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Information Notice No. 83-52: Radioactive Waste Gas System Events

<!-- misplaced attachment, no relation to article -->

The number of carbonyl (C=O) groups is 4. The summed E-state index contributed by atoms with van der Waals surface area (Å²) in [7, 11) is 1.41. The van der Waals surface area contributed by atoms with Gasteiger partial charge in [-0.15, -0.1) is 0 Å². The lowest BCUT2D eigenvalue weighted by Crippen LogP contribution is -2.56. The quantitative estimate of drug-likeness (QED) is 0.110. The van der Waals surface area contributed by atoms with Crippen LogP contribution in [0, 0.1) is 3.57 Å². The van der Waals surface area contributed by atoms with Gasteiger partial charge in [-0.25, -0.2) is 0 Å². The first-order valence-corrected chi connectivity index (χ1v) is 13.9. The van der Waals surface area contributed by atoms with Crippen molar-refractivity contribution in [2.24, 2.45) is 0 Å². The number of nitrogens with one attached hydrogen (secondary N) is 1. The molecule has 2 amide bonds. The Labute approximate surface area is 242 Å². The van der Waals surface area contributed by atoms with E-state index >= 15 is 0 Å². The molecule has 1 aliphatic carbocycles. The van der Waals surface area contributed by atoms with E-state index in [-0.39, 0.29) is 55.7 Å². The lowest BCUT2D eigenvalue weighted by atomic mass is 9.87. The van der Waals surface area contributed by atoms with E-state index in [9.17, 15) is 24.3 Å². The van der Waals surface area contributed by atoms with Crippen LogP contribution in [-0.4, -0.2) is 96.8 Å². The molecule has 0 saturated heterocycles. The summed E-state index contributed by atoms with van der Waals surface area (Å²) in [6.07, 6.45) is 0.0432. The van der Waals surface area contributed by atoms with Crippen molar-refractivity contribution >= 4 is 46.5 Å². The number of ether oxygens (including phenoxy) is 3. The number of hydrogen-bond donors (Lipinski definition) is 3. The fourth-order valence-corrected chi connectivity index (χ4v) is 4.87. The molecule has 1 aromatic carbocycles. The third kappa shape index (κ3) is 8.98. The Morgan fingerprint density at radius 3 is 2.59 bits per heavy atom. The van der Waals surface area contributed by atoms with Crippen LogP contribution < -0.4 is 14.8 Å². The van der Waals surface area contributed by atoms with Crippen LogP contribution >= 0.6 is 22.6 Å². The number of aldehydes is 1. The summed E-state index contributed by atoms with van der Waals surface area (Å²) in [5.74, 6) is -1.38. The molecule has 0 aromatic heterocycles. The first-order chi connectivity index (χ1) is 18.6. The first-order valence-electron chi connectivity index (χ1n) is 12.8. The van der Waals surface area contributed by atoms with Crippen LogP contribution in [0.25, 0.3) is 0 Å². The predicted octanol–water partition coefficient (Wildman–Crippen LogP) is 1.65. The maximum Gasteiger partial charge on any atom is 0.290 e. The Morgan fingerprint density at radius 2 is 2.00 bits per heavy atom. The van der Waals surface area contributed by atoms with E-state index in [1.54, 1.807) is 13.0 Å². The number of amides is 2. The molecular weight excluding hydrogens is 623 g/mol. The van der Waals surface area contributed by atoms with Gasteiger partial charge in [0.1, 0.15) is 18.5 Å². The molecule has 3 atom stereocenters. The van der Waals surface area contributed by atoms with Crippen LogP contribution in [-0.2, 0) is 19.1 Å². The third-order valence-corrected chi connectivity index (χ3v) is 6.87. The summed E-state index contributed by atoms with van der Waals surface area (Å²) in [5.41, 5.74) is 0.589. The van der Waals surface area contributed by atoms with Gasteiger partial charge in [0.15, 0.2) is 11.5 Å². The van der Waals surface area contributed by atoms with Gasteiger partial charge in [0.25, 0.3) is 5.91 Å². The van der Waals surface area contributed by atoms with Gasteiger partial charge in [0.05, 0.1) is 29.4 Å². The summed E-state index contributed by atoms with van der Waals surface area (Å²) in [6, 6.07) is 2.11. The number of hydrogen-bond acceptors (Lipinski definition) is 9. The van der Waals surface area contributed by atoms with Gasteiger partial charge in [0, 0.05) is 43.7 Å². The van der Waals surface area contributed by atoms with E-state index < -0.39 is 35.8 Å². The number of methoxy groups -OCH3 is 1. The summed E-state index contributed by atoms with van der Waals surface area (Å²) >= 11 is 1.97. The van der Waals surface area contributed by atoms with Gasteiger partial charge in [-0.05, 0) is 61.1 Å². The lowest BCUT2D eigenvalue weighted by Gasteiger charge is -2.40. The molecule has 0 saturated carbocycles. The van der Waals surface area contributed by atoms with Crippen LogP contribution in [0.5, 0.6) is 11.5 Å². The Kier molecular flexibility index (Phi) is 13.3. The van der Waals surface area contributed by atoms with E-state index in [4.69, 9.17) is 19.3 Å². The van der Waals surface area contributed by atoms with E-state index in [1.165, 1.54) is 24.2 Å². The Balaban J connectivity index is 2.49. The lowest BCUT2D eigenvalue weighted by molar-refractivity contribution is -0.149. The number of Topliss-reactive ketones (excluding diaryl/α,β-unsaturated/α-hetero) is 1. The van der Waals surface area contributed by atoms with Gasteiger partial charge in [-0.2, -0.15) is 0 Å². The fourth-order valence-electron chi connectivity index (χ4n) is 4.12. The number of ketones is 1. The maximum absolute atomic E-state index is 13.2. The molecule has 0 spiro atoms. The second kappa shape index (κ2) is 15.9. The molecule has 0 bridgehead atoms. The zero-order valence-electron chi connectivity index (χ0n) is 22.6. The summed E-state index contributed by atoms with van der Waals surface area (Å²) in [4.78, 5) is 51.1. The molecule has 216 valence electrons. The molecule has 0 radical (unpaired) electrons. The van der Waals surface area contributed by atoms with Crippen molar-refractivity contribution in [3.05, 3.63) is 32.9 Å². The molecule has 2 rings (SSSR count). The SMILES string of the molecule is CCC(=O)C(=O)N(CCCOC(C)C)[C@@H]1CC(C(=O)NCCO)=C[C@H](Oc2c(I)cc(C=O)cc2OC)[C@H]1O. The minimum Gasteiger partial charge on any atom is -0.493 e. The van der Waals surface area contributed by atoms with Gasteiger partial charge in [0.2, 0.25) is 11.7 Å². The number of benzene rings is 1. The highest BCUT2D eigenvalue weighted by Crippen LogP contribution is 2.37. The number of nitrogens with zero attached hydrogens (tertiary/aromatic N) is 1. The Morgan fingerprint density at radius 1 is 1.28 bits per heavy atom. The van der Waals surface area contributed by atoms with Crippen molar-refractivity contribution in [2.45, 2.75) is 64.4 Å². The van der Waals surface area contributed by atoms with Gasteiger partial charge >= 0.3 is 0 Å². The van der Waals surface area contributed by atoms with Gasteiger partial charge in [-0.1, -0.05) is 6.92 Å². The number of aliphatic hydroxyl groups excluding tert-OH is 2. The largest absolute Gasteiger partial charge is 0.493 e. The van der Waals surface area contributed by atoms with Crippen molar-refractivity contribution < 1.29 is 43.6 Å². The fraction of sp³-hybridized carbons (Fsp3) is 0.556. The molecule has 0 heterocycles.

SSINS No.: 6835 IN 83-52 UNITED STATES NUCLEAR REGULATORY COMMISSION OFFICE OF INSPECTION AND ENFORCEMENT WASHINGTON, D.C. 20555 August 9, 1983 Information Notice No. 83-52: RADIOACTIVE WASTE GAS SYSTEM EVENTS Addressees: All nuclear power reactor facilities holding an operating license (OL) or construction permit (CP). Purpose: This information notice is issued to alert licensees to two recent events involving radioactive waste gas systems. The PWR event involved the inadvertent, offsite release of the contents of a waste gas decay tank (WGDT) over a 7-hour period. The BWR event involved power operation for a 25-hour period without the automatic isolation function capability on the condenser offgas system. In both events the offsite radiological consequences were negligible. However, these events clearly demonstrate that the level of attention given to the status and procedural controls for the operation and maintenance of these radioactive waste gas systems can be significantly improved. The corrective actions taken by the licensees to prevent reccurences are presented. Attachment No. 1 contains nine summaries of related events taken mainly from the Licensee Event Report files. It is expected that recipients will review this information for applicability to their facilities. No specific action or response is required. Description of BWR Event: During the 2330 shift turnover on May 9, 1983, the Brunswick Unit 2 on-duty Shift Operating Supervisor (SOS) noted unusually low readings (for existing reactor power level) on both main condenser steam jet air ejector (SJAE) offgas radiation monitors. After the proper operability of these monitors and was verified, local flow at the SJAE monitors was found to be 3.5 - 5.5 CFM (normal should be 12 - 15). Subsequent investigations revealed SJAE monitor readings were not consistent with the main stack monitor readings which were properly following the ongoing power ascensions. At 0315 on May 10 the operations shift personnel, having exhausted other potential causes of the problem, checked the positions of the radiation monitors' manual root isolation valves (2-06-V35 and V36). Both valves were found to be shut and when opened, all control room SJAE related indications including radiation level and hi-lo flow, annunciator returned to normal levels/conditions. A subsequent licensee investigation of the events leading up to the SJAE monitor isolation incident revealed that a plant modification of the offgas system had required a valve clearance (30 valves), which included shutting 8308040020 . IN 83-52 August 9, 1983 Page 2 of 4 valves V35 and V36 on April 10. On April 17, the clearance was partially restored (21 valves) with V35 and V36 to be restored to their normal open positions. On April 25 a Unit 2 startup was in progress with the SJAE's started briefly but not maintained in service because of low supply steam, pressure and a Group 1 isolation--main steamline isolation valve closures. With the unit shut down on April 26, the plant chemistry group wrote a "trouble ticket" for the low flow condition on the SJAE monitor; no work was ever performed and the ticket was eventually cancelled since (in a shutdown condition) no flow is normal. On May 8, SJAEs A and B were placed in half-load condition with Unit 2 in startup mode. Operations personnel judged no immediate action was necessary in response to the annunciator for hi-lo SJAE flow -- a history of past problems during startup existed, because of sample line condensation removal problems and low supply steam pressure (which would clear shortly as startup progressed). Poor performance of loop seal drains further compounded the problem of putting the SJAEs on line. Three different operations shifts (from May 8, 2300 to May 19, 2300) during the Unit 2 startup failed to identify and act on the abnormally low SJAE radiation monitor readings. While the hi-lo flow SJAE annunciator was noted, it was not a shift turnover action item, and hence, no followup was performed. Other indications available to the operations staff for problem identification were: 1. Failure of SJAE monitor readings to track with the main steam line radiation monitors and main stack monitor during the power ascension from 0800 - 2300 period. 2. Hi-lo flow SJAE annunciator alarm. 3. Virtually the same SJAE radiation monitor reading recorded in Daily Surveillance Report over power ramp up to 55%. The licensee initiated the following corrective actions to prevent recurrence: 1. Upgraded Operations On-shift Training Program by stressing: need for increased awareness of available control room indications, strict adherence to clearance procedure, and importance of valve positioning. 2. Added specific requirement for each shift to review and update annunciator status. 3. Increased involvement of operations engineering staff through evaluation of impact of major maintenance activities and communication of potential concerns to on-shift operations management. 4. Clearance procedure will be reviewed and revised as necessary to provide for better tracking and auditability of equipment status (e.g., valve position be determinable by time and date. 5. Personnel involved with the incident will have their individual performance reviewed for possible disciplinary action, employee counseling, and possible training/retraining. . IN 83-52 August 9, 1983 Page 3 of 4 The licensee reported that a comparison of primary coolant Iodine-131 Dose Equivalent values, SJAE radiation monitor readings, and main stack release rates for periods before and after the event were very similar, indicating health and safety of public were not affected the incident. Description of PWR Event: On February 27, 1983, during normal power operation of Turkey Point Unit 3, the contents of waste gas decay tank (WGDT) No. 2 were inadvertently released to the environs via the auxiliary building exhaust fan to the plant vent. The licensee reported that over a 7-hour period beginning at 1700, the waste gas decay pressure decreased from a reading of 98 psig to a reading of only 10 psig. This low pressure reading prompted a review of associated process radiation monitoring equipment printouts (SPING-4 gas monitor and R-14 vent monitor) which confirmed that a radioactive release had occurred during the WGDT pressure decay period. Samples of the remaining WGDT contents were taken and analyzed and together with the radiation monitoring system printouts, the licensee determined approximately 18 curies of gaseous activity were released. This reported release quantity is about 0.02% of the allowable quarterly release limit for total gaseous releases. Licensee followup of the event focused on the safety valve and the two normally closed valves (4638B and RCV-014) in the line from the WGDT to the waste gas release header. A special test of the associated waste gas safety (relief) valve verified its proper operation. The licensee determined that the 4638B valve had apparently not seated properly, and the hand controller for the RCV-014 valve was found to be slightly off zero leaving the valve slightly open. As a result of the investigation, the licensee took the following corrective actions: 1. Verified proper operation of the 4638B valve and installed a new diaphragm (although old diaphragm had no apparent damage). 2. Revised the plant operating WGDT release procedure to ensure that the RCV-014 valve will be "failed" closed after each controlled release. The attachment contains nine summaries of other related events involving various equipment and personnel problems associated with radioactive waste gas systems and their operation. These summaries are provided to illustrate the wide scope of potential problems with these systems. . IN 83-52 August 9, 1983 Page 4 of 4 If you have any questions regarding this matter, please contact the Regional, Administrator of the appropriate NRC Regional office, or this office. Edward L. Jordan Director Division of Emergency Preparedness and Engineering Response Office of Inspection and Enforcement Technical Contact: J. E. Wigginton, IE (301) 492-4967 Attachments: 1. Related Summaries 2. List of Recently Issued IE Information Notices . Attachment 1 IN 83-52 August 9, 1983 Page 1 of 3 SJAE RADIATION MONITOR ISOLATED (Brunswick,2, BWR) RO-76-12 EVENT DATE: 1/19/76 CAUSE: Improper valve position POWER LEVEL: 84% ABSTRACT: While increasing power to 95%, control room operator observed that SJAE offgas radiation monitor reading was not increasing with power. Investigation revealed no SJAE monitor sample flow because of shut sample supply valve; likely to have been shut during 12/27/75 investigation of loss of condenser vacuum. SJAE RADIATION MONITORS ISOLATED (Monticello, BWR) RO-77-06 EVENT DATE: 3/21/77 CAUSE: Undetermined POWER LEVEL: 55% ABSTRACT: During plant startup, both SJAE radiation monitors were found to be isolated. Work control process and startup procedures were revised to prevent recurrence. SJAE RADIATION MONITOR ISOLATED (Pilgrim 1, BWR) LER 78-052/03L EVENT DATE: 10/28/78 CAUSE: SJAE isolation (block) shut POWER LEVEL: 58% ABSTRACT: While conducting routine startup, low level SJAE radiation monitor readings were noted and investigation revealed that the block valve to SJAE monitor was shut. Licensee could not determine reason for mispositioning of block valve. UNPLANNED GASEOUS RELEASE (Maine Yankee, PWR) LER 81-003 (REV 1) EVENT DATE: 4/17/81 CAUSE: Containment sampling valve left open POWER LEVEL: 97% ABSTRACT: Licensee discovered a 1/4 temporary line off the containment air particulate detector (APD) had been left open nine days, following sampling of containment. The resulting containment leakage rate exceeded plant Technical Specification limits. The temporary sampling valve was not included in formal valve control administrative procedure. . Attachment 1 IN 83-52 August 9, 1983 Page 2 of 3 NO OFFGAS STACK SAMPLE FLOW (Duane Arnold, BWR) LER 81-002E EVENT DATE: 4/27/81 CAUSE: Open breaker POWER LEVEL: Shut down ABSTRACT: During a refueling and maintenance shutdown, the breaker supplying power to the offgas stack radiation monitor sample pumps was found open (not tripped). Reason for open breaker not determined; breaker was marked as spare, rather than sample, pump breaker. Operations personnel acknowledged alarm for low sample flow, but took no action at time of alarm. INADVERTENT WGDT RELEASE (Cook 1, PWR) LER 81-035 EVENT DATE: 8/26/81 CAUSE: Drain valves left open POWER LEVEL: 100% ABSTRACT: Leakage pathway occurred from waste gas vent header through spent resin storage tank (SRST) drain valves via the clean sump tank vent out the unit ventilation system. A non-licensed operator left SRST drain valves open after draining operation,, resulting in a substantial pressure drop in waste gas decay tank pressure (but negligible amount of gaseous activity released). INADVERTENT WGDT DEPRESSURIZATION (San Onofre 1, PWR) LER 82-017 EVENT DATE: 6/14/82 CAUSE: Waste gas system back-leakage POWER LEVEL: Shut down ABSTRACT: During a 24-hour period between surveillances, a WGDT depressurized from 25 psig to O psig (no actual radiological release occurred). Followup comprehensive helium leak testing verified leakage path was back through WGDT system. CONTAINMENT-PLANT VENT AIR PARTICULATE DETECTOR (APD) INOPERABLE (Salem 1, PWR) LER 82-078 EVENT DATE: 10/17/82 CAUSE: Personnel Error--capped sample line POWER LEVEL: O% ABSTRACT: During containment purge operations, licensee noted APD sample line to the plant vent had been erroneously capped during TMI-design change. APD had been isolated since before unit start-up in April 1982. . Attachment 1 IN 83-52 August 9, 1983 Page 3 of 3 INOPERABLE MAIN STEAMLINE RADIATION MONITORS (Nine Mile Point 1, BWR) EVENT DATE: 7/17/83 POWER LEVEL: 90% CAUSE: Defective detector cables ABSTRACT: On July 18, the NRC Senior Resident Inspector (SRI) identified two of the four main steamline radiation monitors were reading too low for existing reactor power level (90%). Subsequent licensee investigation revealed the two monitors were inoperable for approximately 27 hours because of defective radiation detector cabling. The detector cabling was repaired, recalibrations performed, and monitors returned to service. .